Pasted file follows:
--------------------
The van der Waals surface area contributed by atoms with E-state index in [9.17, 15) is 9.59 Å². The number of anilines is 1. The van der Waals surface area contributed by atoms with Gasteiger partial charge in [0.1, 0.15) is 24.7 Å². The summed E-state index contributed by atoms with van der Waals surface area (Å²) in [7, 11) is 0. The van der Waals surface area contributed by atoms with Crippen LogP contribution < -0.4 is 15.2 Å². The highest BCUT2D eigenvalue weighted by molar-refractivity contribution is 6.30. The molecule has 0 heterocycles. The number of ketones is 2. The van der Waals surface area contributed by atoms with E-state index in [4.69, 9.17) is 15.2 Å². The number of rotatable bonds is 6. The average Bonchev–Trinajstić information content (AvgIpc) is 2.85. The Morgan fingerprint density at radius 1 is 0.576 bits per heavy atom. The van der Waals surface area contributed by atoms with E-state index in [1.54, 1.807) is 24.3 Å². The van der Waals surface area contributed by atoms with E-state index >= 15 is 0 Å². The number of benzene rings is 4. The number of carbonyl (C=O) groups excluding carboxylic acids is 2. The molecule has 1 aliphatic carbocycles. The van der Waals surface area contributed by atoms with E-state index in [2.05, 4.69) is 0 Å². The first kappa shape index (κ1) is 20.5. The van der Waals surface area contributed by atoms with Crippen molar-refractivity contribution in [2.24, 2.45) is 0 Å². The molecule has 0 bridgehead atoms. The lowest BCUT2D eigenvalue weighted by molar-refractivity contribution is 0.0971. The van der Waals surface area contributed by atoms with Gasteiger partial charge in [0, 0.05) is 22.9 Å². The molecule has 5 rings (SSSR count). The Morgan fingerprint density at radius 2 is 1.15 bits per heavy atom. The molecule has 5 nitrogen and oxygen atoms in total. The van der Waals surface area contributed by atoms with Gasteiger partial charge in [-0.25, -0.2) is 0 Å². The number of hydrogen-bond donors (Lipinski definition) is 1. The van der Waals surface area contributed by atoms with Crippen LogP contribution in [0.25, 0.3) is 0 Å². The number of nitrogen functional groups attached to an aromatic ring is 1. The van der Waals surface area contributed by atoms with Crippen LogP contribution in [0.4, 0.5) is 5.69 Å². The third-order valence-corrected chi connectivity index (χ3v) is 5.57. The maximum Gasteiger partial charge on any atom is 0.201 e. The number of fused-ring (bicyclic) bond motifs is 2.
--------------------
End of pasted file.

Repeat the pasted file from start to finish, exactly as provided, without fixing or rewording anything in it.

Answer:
The van der Waals surface area contributed by atoms with E-state index in [9.17, 15) is 9.59 Å². The number of anilines is 1. The van der Waals surface area contributed by atoms with Gasteiger partial charge in [0.1, 0.15) is 24.7 Å². The summed E-state index contributed by atoms with van der Waals surface area (Å²) in [7, 11) is 0. The van der Waals surface area contributed by atoms with Crippen LogP contribution < -0.4 is 15.2 Å². The highest BCUT2D eigenvalue weighted by molar-refractivity contribution is 6.30. The molecule has 0 heterocycles. The number of ketones is 2. The van der Waals surface area contributed by atoms with E-state index in [4.69, 9.17) is 15.2 Å². The number of rotatable bonds is 6. The average Bonchev–Trinajstić information content (AvgIpc) is 2.85. The Morgan fingerprint density at radius 1 is 0.576 bits per heavy atom. The van der Waals surface area contributed by atoms with E-state index in [1.54, 1.807) is 24.3 Å². The van der Waals surface area contributed by atoms with E-state index >= 15 is 0 Å². The number of benzene rings is 4. The number of carbonyl (C=O) groups excluding carboxylic acids is 2. The molecule has 1 aliphatic carbocycles. The van der Waals surface area contributed by atoms with E-state index in [2.05, 4.69) is 0 Å². The first kappa shape index (κ1) is 20.5. The van der Waals surface area contributed by atoms with Crippen molar-refractivity contribution in [2.24, 2.45) is 0 Å². The molecule has 0 bridgehead atoms. The lowest BCUT2D eigenvalue weighted by molar-refractivity contribution is 0.0971. The van der Waals surface area contributed by atoms with Gasteiger partial charge in [0, 0.05) is 22.9 Å². The molecule has 5 rings (SSSR count). The Morgan fingerprint density at radius 2 is 1.15 bits per heavy atom. The molecule has 5 nitrogen and oxygen atoms in total. The van der Waals surface area contributed by atoms with Gasteiger partial charge in [-0.25, -0.2) is 0 Å². The number of hydrogen-bond donors (Lipinski definition) is 1. The van der Waals surface area contributed by atoms with Crippen LogP contribution in [0.25, 0.3) is 0 Å². The number of nitrogen functional groups attached to an aromatic ring is 1. The van der Waals surface area contributed by atoms with Crippen LogP contribution in [0.4, 0.5) is 5.69 Å². The third-order valence-corrected chi connectivity index (χ3v) is 5.57. The maximum Gasteiger partial charge on any atom is 0.201 e. The number of fused-ring (bicyclic) bond motifs is 2.